The catalyst is a crock of sourdough starter given ...Read MoreRead more
Provenance, Ann Leckie (Orbit 978-0-316-38867-2, $26.00, 448pp, hc) September 2017. Cover by John Harris.
Ann Leckie’s Imperial Radch Trilogy won more or less every genre award there is – and for good reason. The Ancillary books played with gender and civilization, while still hewing close to a space opera framework. The plot burned along and the characters felt alien, somehow, while remaining familiar.
Provenance returns to that same universe, but ...Read MoreRead more
The Stone in the Skull, Elizabeth Bear (Tor 978-07-6538-0135, $27.99, 368pp, hc). October 2017. Cover by Richard Anderson.
Full disclaimer: I haven’t read Elizabeth Bear’s first trilogy set in the Eternal Sky world (Range of Ghosts, etc.) but am also not sure it matters. While I’m sure a reading of The Stone in the Skull would be enhanced by knowing about this world before dropping into it, that knowledge is ...Read MoreRead more
The Real-Town Murders, Adam Roberts (Gollancz 978-14-73221-45-1, £16.99, 234pp, hc). August 2017.
Adam Roberts’s The Real-Town Murders is his version of a locked-room mystery, which is to say, it is both familiar and strange by equal turns. It is also delightful.
What is familiar is the set-up. Alma, a near-future private investigator, is delivered a case about a body found in the trunk of a car. Given that these particular ...Read MoreRead more
Upon This Rock: Book 1 – First Contact, David Marusek (A Stack of Firewood Press 978-0-9988633-0-6, $9.99, 574pp, eb). June 2017.
David Marusek’s first big impact on the SF/F landscape was 2005’s Counting Heads, a book about genetic engineering peopled with strong, interesting characters and a meandering yet purposeful plot. The sequel Mind Over Ship dropped four years later. Then, apart from publishing a couple of quiet short story collections, ...Read MoreRead more
The Furthest Station, Ben Aaronovitch (Subterranean 978-1-59606-833-9, $40.00, 146pp, hc) June 2017. Cover by Stephen Walters.
I’m already in the tank for Ben Aaronovitch’s Midnight Riot series of books, which follows the trials of one Peter Grant, a police constable in London’s Metropolitan Police. He’s in a special unit, one that is charged with tracking down crimes that involve magic or, as his non-magical brothers in stab vests say, “weird ...Read MoreRead more
River of Teeth, Sarah Gailey (Tor.com Publishing 978-0-7653-9523-8, $14.99, 176pp, tp) May 2017. Cover by Richard Anderson.
Here’s what is true: at the turn of the 20th century, a couple of American business tycoons (and wannabe tycoons) floated the idea of populating the swampy south with hippopotami. The beasts would make great eating, they thought, which means they could make some money. The whole story – and it’s a great ...Read MoreRead more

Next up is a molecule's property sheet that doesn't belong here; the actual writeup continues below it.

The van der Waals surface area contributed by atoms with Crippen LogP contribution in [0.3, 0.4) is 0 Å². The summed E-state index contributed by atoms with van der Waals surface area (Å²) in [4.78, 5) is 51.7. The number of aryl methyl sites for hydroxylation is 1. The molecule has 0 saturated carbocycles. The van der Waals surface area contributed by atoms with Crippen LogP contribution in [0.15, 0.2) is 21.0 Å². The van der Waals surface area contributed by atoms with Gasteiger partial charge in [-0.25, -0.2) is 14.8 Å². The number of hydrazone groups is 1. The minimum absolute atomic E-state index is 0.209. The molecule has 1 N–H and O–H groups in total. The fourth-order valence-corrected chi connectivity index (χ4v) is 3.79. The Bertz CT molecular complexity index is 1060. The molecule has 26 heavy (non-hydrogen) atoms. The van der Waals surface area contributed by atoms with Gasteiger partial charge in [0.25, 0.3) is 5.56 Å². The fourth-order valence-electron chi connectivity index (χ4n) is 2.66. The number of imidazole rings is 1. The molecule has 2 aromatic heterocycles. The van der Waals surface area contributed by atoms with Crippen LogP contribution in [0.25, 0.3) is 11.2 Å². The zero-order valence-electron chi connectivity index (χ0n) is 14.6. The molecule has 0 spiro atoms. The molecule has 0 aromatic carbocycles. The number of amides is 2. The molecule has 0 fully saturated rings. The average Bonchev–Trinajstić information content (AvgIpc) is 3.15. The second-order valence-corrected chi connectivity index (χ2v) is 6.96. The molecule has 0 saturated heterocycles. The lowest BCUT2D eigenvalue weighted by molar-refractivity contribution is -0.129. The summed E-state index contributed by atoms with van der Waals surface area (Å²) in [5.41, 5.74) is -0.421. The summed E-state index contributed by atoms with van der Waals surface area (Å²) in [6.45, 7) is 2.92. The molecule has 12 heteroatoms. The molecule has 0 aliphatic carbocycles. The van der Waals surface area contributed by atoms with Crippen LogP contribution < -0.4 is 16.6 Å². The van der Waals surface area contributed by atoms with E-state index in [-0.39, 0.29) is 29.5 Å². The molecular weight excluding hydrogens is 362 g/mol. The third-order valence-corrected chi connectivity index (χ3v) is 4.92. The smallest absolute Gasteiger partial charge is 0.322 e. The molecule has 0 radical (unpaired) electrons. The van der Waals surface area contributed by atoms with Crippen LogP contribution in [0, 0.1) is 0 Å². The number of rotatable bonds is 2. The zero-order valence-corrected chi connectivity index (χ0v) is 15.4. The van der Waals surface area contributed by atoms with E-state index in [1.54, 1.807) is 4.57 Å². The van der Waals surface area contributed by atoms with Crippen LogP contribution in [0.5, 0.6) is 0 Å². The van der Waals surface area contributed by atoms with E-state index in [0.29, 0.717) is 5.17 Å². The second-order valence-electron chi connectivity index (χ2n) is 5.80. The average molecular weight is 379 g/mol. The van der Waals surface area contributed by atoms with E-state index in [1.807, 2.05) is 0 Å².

Bannerless, Carrie Vaughn (John Joseph Adams/Mariner 978-0-544-94730-6, $14.99, 288pp, tp) July 2017.
In Carrie Vaughn’s Bannerless, the world as we currently know it has fallen, thanks to environmental and economic calamities. Humanity nevertheless persists – thrives, really, given the circumstances. People along the Coast Road, a temperate zone subject to seasonal devastating storms, have learned to live in harmony with the world. They’ve agreed to live by a system of ...Read MoreRead more
Last Year, Robert Charles Wilson (Tor 978-0-765-33263-9, $27.99, 352pp, hc) December 2016
The past, it has been said, is another country. If you’re August Kemp in Robert Charles Wilson’s Last Year, that other country is one you can monetize.
Kemp, a billionaire businessman from something resembling our near future, has opened a resort of sorts in 1876. The writerly hand waving that makes this possible is mirror technology,...Read More
All Our Wrong Todays, Elan Mastai (Dutton 978-1-101-98513-7, $26.00, 384pp, hc) February 2017.
‘‘So, the thing is, I come from the world we were supposed to have.’’
So opens Elan Mastai’s All Our Wrong Todays and, indeed, main character Tom Barren comes from a 2016 we were supposed to have, the one that looks like the Space Age as imagined in the early 1960s, all Jetsons and flying cars...Read More
Martians Abroad, Carrie Vaughn (Tor 978-0-7653-8220-7, $25.99, 336pp, hc) January 2017.
Carrie Vaughn’s Martians Abroad clearly shares DNA with Heinlein’s juveniles, and is, the author states, and homage to Podkayne of Mars. There are young people filled with a can-do attitude about problem solving and space travel. There are kids trapped in an academic system that, while it feels it knows best, clearly doesn’t. The main character has...Read More